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Republished by permission of: Thorsten Stremlau, Lenovo's WW Principal IT Architect, on the issues affecting his customers all over the world.
To read the original article and others by Thorsten Stremlau please visit ThinkProgress
As a WW Principal IT Architect my job is split between the theoretical and the practical.
On the one hand I'm a futurologist, telling our enterprise customers about the future of computing and how work will change. On the other side, it's very hands-on. I try to find the right equipment, internal processes and solutions to deliver results for our partners. For example, I might be tasked with deploying 200,000 machines in 160 countries all over the world. That certainly has its challenges! I used to be the technical support manager for Europe, Middle East and Africa (EMEA) as well, so Lenovo send me out when there's a technical issue that affects a lot of machines.
As well as EMEA Icover Asia Pacific and so I travel quite extensively. I've been doing it 14 years now. Istarted the week after I got married. It's probably why I'm still married!
Wherever Igo in the world, customers want advice on the same three issues.
First, it's all about business mobility and enabling people to work from anywhere. And giving them the tools to do so. This includes BYOD although I call it 'BYOX' because it could be an application or other piece of software and not just a device!
Number two is about BDI (Big Data Intelligence) and the problem of how to transfer computing power, and connected costs, into the cloud. This also covers how to reduce costs associated with IT processes.
Last, but not least, the topic I get asked about a lot is how to integrate new technologies like tablets and the Internet of Things to make businesses more productive.
I'm proud to say that Lenovo is addressing these topics head-on.
For starters, enterprise customers don't like BYOX. And having seen hundreds of customers all over the world, I have yet to see a solid business case for it. The cost of supporting it far outweighs the savings.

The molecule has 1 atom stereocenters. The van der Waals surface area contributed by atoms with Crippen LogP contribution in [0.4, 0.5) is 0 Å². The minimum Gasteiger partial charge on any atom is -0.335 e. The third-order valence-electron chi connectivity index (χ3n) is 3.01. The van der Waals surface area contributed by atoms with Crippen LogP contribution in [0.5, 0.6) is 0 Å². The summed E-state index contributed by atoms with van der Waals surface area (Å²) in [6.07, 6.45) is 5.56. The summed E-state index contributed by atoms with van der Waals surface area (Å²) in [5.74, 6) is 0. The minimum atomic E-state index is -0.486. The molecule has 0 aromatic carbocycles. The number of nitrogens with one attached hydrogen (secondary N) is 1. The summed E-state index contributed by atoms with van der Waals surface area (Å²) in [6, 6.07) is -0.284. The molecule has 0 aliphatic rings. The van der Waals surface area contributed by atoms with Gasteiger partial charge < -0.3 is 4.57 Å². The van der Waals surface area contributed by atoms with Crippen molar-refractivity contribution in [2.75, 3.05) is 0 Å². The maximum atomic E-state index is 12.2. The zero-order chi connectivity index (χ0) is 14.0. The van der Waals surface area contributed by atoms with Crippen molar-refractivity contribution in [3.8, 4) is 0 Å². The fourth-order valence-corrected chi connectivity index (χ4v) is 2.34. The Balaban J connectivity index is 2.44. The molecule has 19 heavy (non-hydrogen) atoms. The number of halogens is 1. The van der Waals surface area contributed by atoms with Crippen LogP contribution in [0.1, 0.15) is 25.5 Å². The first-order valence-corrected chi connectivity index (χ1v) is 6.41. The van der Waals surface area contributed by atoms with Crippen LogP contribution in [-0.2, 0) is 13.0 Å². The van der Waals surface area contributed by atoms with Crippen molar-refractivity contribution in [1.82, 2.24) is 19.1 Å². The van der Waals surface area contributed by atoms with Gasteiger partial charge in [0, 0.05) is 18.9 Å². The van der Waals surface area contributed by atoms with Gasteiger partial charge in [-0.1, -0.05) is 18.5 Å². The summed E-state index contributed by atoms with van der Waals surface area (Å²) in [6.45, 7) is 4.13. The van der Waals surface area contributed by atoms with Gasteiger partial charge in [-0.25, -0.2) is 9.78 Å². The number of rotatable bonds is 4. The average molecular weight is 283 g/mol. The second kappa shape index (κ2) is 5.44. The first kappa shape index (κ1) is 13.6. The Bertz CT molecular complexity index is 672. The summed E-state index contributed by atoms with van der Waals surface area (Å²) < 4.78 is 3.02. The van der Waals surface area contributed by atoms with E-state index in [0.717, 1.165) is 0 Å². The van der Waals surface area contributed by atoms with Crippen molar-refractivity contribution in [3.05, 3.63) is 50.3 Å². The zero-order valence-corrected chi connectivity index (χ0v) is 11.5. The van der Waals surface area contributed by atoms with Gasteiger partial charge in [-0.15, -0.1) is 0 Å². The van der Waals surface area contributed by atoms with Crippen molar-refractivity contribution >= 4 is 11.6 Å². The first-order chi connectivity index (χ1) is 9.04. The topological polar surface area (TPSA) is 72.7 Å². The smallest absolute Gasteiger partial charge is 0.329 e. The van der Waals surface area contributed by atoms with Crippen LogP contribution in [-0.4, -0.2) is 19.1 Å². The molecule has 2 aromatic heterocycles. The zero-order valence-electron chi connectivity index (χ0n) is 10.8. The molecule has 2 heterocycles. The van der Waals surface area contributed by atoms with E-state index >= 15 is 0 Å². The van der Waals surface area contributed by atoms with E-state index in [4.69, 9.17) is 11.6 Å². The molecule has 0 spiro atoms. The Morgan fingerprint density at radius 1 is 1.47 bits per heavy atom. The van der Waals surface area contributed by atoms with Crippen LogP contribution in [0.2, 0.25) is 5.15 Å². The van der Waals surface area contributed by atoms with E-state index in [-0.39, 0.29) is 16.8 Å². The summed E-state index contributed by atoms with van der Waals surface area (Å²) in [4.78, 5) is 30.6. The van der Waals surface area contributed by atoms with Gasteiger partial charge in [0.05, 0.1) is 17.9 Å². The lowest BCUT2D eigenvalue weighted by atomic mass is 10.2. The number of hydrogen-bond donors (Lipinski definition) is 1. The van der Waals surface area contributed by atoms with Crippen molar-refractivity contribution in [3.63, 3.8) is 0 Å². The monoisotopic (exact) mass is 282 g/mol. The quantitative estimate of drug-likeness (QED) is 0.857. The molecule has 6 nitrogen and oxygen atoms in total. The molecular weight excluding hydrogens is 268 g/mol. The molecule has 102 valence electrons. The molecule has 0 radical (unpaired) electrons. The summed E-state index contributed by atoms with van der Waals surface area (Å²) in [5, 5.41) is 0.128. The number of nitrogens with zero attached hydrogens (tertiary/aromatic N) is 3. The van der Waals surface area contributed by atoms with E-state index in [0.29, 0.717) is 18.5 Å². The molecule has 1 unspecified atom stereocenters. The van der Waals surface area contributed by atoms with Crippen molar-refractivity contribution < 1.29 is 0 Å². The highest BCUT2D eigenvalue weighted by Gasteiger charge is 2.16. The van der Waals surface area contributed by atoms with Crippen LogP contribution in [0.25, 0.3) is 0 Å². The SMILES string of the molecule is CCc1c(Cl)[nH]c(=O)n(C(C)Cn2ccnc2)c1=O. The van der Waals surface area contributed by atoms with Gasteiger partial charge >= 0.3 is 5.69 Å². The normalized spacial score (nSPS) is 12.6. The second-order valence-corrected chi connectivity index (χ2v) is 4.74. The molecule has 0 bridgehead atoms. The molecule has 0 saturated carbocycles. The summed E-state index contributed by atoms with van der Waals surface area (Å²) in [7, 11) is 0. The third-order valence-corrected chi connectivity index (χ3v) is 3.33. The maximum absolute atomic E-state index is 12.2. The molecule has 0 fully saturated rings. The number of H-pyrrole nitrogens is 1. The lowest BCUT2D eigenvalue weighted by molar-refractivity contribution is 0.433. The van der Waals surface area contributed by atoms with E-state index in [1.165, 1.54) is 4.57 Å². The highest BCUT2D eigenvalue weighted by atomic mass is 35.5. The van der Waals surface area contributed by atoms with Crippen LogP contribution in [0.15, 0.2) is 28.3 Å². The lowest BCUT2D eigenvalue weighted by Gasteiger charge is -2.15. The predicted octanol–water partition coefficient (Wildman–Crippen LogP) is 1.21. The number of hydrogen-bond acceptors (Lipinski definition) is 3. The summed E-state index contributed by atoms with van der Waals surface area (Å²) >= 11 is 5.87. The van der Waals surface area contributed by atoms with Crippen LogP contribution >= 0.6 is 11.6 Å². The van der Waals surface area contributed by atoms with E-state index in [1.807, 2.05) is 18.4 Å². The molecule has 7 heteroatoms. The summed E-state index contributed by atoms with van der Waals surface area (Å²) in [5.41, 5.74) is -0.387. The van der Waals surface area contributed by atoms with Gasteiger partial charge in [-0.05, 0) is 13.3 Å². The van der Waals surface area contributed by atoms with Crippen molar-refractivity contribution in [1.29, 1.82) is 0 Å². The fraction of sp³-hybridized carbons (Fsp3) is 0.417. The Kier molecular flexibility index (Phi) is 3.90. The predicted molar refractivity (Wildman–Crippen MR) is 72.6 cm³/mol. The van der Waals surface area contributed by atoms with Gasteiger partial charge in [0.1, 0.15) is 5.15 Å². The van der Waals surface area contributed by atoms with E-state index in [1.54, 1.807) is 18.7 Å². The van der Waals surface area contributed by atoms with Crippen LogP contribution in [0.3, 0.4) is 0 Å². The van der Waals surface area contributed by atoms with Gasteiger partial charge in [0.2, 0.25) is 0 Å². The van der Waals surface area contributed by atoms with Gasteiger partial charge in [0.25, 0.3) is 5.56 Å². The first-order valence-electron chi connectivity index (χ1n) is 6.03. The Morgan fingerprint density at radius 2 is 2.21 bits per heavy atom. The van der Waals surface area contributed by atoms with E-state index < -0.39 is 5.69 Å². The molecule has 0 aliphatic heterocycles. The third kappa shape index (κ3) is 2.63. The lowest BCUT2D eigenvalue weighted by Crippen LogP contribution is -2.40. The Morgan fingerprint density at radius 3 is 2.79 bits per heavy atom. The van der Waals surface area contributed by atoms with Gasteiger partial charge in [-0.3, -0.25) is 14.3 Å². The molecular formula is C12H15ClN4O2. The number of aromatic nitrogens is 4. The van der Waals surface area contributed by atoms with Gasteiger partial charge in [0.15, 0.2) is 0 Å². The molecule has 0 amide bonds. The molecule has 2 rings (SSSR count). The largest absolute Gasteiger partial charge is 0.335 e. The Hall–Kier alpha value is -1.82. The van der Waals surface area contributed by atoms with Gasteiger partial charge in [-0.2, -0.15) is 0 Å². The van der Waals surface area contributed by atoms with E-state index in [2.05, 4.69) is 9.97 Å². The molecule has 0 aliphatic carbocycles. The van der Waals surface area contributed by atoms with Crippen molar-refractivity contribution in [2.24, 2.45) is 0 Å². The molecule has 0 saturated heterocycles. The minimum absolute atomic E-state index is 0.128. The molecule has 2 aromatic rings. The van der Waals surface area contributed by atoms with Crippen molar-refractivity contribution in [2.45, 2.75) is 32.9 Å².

So what did Lenovo do about it? We used to have just three laptop offerings for end users: the T, X and the W. They were always black and always boxy. But now we have around 30 different types of machines in our portfolio. There's something for everyone, from the student to the executive who wants something good-looking. We've introduced a whole bunch of choice. That way the user gets what they want, while the corporation controls the cost and makes sure they support the device.
On the cost-cutting front, we offer a workshop whereby a sales guy goes in and optimises the work environment. The companies' requirements really vary country by country. The UK and the Nordics are very innovative, and because the cost of hiring someone is so high, as is the taxation, corporations are willing to invest a lot more in IT technology. But then France, Italy, Spain and the Netherlands are still very much process and procurement driven. Some of the companies are constantly awarding contracts to the lowest bidders, which means the IT guy has to support 30 or 40 machines. It really stifles invention, because they spend all their money on support instead of innovating.
When it comes to integrating new technologies, companies in the Middle East, Africa and the Asia Pacific don’t see a lot of traction from the Internet of Things because the cost of employment is incredibly low. It's easier to just hire five people to do the job of one small piece of IT. But countries in Western Europe and the former Russian federation invest a lot in it, because it's a way to differentiate their business.
We had a large project with a vineyard that needed to measure the liquid content of a barrel of wine. We can tell to the millilitre how much liquid it contains, so they can see how much has evaporated and whether the fermentation process has happened.
Another example is our partner Vuzix, who make augmented reality glasses. Some of our customers use them to automate their processes in warehouses. But then I also have a number of automotive customers who use them to generate an augmented reality-type instruction manual so the technician can fix the engine while seeing more detail than they otherwise would. It's a great example of how new technologies - and Lenovo - can benefit our partners in many different ways.